<a href="">Tape: 1 Story: 6 - Krishna Foster shares her father's family background</a>

<a href="">Tape: 1 Story: 7 - Krishna Foster talks about her father's education</a>

<a href="">Tape: 1 Story: 8 - Krishna Foster discusses how her parents met</a>

<a href="">Tape: 1 Story: 9 - Krishna Foster talks about her siblings</a>

<a href="">Tape: 1 Story: 10 - Krishna Foster discusses her father's career at IBM</a>

<a href="">Tape: 1 Story: 11 - Krishna Foster recalls her childhood neighborhood</a>

<a href="">Tape: 2 Story: 1 - Krishna Foster recalls the sights, sounds and smells of her childhood</a>

<a href="">Tape: 2 Story: 2 - Krishna Foster describes the United Church of Christ of La Mesa, California</a>

<a href="">Tape: 2 Story: 3 - Krishna Foster remembers her first inclinations toward science</a>

<a href="">Tape: 2 Story: 4 - Krishna Foster remembers trips to the beach with her Montessori School</a>

<a href="">Tape: 2 Story: 5 - Krishna Foster shares her elementary school experiences</a>

<a href="">Tape: 2 Story: 6 - Krishna Foster recalls racial bias in the educational system</a>

<a href="">Tape: 2 Story: 7 - Krishna Foster recalls the child murders in Atlanta</a>

<a href="">Tape: 2 Story: 8 - Krishna Foster talks about her elementary school in San Diego</a>

<a href="">Tape: 2 Story: 9 - Krishna Foster talks about the meaning of her name</a>

<a href="">Tape: 3 Story: 1 - Krishna Foster shares her junior high and high school experiences</a>

<a href="">Tape: 3 Story: 2 - Krishna Foster talks about running track in high school</a>

<a href="">Tape: 3 Story: 3 - Krishna Foster describes her favorite subjects in high school</a>

<a href="">Tape: 3 Story: 4 - Krishna Foster shares her high school aspirations</a>

<a href="">Tape: 3 Story: 5 - Krishna Foster discusses her identification as an African American woman</a>

<a href="">Tape: 3 Story: 6 - Krishna Foster describes the campus atmosphere of Spelman College</a>

<a href="">Tape: 3 Story: 7 - Krishna Foster recalls her chemistry classes at Morehouse College</a>

<a href="">Tape: 3 Story: 8 - Krishna Foster remembers events that happened during her college years</a>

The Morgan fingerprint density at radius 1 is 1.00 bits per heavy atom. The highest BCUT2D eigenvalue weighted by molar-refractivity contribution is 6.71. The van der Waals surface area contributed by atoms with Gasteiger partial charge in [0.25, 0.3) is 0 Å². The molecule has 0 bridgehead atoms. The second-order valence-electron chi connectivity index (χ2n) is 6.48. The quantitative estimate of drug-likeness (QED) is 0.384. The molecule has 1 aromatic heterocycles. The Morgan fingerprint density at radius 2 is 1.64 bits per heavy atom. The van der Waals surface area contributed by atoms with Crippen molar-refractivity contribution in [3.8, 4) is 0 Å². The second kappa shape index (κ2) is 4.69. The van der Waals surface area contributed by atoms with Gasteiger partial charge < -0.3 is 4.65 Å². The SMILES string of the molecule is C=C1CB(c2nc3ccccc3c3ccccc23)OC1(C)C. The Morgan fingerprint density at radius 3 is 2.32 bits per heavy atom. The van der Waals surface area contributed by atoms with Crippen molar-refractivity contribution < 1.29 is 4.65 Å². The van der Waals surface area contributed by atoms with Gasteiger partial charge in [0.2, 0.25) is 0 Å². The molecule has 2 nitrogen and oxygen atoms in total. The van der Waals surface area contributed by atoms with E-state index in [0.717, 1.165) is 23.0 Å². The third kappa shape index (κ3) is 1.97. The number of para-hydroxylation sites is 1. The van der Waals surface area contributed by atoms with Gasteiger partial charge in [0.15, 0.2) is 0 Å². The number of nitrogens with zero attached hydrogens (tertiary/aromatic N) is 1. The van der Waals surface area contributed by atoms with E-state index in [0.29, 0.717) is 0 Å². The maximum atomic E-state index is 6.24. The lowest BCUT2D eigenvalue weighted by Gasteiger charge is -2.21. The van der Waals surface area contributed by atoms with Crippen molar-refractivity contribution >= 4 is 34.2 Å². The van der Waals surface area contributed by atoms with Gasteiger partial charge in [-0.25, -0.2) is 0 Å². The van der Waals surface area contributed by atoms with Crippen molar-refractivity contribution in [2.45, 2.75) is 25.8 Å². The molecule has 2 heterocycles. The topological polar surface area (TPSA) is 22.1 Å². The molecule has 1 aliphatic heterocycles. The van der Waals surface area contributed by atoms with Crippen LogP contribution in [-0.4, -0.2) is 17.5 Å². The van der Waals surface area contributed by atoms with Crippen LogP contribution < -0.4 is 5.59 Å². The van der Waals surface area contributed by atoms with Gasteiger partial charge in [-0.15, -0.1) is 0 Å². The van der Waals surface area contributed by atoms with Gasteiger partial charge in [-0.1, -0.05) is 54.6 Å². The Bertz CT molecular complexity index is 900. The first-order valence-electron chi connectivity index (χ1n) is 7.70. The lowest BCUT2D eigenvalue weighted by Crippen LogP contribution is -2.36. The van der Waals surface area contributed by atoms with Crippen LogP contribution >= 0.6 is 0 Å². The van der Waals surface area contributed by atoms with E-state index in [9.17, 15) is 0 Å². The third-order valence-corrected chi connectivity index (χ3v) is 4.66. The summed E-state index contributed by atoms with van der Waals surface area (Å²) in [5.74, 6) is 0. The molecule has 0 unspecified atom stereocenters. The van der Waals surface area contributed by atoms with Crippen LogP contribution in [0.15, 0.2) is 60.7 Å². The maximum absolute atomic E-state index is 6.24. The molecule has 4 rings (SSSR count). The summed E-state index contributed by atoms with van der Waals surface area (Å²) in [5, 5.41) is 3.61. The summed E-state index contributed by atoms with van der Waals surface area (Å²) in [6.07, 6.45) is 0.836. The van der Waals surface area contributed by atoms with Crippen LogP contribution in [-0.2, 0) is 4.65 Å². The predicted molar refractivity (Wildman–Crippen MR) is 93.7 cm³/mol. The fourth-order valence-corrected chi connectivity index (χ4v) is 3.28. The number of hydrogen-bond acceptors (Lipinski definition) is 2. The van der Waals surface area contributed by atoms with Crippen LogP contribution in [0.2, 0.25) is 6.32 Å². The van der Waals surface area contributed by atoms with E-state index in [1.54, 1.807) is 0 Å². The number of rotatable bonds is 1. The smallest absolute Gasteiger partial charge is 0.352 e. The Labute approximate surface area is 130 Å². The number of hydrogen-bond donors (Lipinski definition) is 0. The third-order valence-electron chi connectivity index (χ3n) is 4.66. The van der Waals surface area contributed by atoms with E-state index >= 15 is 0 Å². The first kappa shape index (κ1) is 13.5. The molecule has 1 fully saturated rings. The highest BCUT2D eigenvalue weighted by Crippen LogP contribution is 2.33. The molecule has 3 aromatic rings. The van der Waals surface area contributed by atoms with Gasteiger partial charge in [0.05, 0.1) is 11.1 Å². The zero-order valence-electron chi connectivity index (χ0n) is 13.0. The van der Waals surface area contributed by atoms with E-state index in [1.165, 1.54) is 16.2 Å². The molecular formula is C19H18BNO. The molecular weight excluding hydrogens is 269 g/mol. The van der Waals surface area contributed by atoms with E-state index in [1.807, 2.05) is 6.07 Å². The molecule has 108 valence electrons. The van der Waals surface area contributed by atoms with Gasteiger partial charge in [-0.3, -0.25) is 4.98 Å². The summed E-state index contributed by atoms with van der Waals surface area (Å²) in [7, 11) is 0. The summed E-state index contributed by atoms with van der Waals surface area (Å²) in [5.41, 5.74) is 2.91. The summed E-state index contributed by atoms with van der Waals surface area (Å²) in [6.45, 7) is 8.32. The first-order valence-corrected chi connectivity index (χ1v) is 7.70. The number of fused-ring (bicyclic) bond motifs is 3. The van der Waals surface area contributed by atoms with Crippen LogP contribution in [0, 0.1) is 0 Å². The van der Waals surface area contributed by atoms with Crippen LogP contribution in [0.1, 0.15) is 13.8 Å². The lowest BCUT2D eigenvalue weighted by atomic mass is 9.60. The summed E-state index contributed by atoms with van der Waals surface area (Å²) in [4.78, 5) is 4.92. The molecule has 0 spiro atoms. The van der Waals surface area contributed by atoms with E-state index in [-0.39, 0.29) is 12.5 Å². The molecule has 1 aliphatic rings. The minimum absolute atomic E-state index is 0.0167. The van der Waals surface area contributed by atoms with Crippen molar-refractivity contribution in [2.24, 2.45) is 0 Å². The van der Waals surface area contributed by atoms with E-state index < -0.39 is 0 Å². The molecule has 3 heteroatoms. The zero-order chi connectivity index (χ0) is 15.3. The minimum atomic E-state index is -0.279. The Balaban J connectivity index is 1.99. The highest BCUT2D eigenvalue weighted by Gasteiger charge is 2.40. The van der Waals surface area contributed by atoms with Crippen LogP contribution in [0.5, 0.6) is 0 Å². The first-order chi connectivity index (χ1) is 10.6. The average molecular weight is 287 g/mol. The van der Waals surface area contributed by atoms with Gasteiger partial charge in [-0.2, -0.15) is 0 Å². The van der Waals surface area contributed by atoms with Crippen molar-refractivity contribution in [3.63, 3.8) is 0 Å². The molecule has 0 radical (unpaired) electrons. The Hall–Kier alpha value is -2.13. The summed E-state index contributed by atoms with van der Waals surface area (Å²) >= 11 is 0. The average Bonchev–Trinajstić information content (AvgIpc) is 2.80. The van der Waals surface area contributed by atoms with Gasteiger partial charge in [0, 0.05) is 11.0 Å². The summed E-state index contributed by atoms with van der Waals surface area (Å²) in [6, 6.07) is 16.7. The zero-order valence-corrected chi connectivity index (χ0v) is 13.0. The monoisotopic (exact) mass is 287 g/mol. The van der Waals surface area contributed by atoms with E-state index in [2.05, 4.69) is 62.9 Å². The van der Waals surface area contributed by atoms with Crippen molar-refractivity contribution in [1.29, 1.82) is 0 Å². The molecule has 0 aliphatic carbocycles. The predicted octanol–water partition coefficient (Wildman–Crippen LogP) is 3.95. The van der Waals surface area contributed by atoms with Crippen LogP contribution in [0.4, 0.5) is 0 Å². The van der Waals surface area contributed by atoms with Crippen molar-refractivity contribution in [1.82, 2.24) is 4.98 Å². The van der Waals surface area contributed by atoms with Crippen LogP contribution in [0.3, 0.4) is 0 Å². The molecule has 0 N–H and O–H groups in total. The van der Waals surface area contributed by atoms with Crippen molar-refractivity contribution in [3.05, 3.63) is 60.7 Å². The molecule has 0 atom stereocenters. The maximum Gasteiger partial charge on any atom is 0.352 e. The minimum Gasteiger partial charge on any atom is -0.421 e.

<a href="">Tape: 4 Story: 1 - Krishna Foster talks about her college advisor, Etta Falconer</a>

<a href="">Tape: 4 Story: 2 - Krishna Foster describes her transition to the University of Colorado at Boulder</a>

<a href="">Tape: 4 Story: 3 - Krishna Foster describes her graduate advisors, "Maggie" Tolbert and Steven George</a>

<a href="">Tape: 4 Story: 4 - Krishna Foster talks about stratospheric ozone depletion</a>

<a href="">Tape: 4 Story: 5 - Krishna Foster describes an analytical chemistry apparatus she developed</a>

<a href="">Tape: 4 Story: 6 - Krishna Foster shares some of her experiences at University of Colorado at Boulder</a>

<a href="">Tape: 4 Story: 7 - Krishna Foster recalls her postdoctoral mentor, Barbara Finlayon-Pitts</a>

<a href="">Tape: 4 Story: 8 - Krishna Foster describes her studies in the Arctic, part 1</a>

<a href="">Tape: 4 Story: 9 - Krishna Foster describes her studies in the Arctic, part 2</a>

<a href="">Tape: 5 Story: 1 - Krishna Foster explains her research in ozone chemistry</a>

<a href="">Tape: 5 Story: 2 - Krishna Foster recalls enjoying her research in the Arctic</a>

<a href="">Tape: 5 Story: 3 - Krishna Foster discusses the practical applications of her research in the Arctic</a>

<a href="">Tape: 5 Story: 4 - Krishna Foster talks about her decision to join the faculty of California State University, Los Angeles, part 1</a>

<a href="">Tape: 5 Story: 5 - Krishna Foster talks about her decision to join the faculty of California State University, Los Angeles, part 2</a>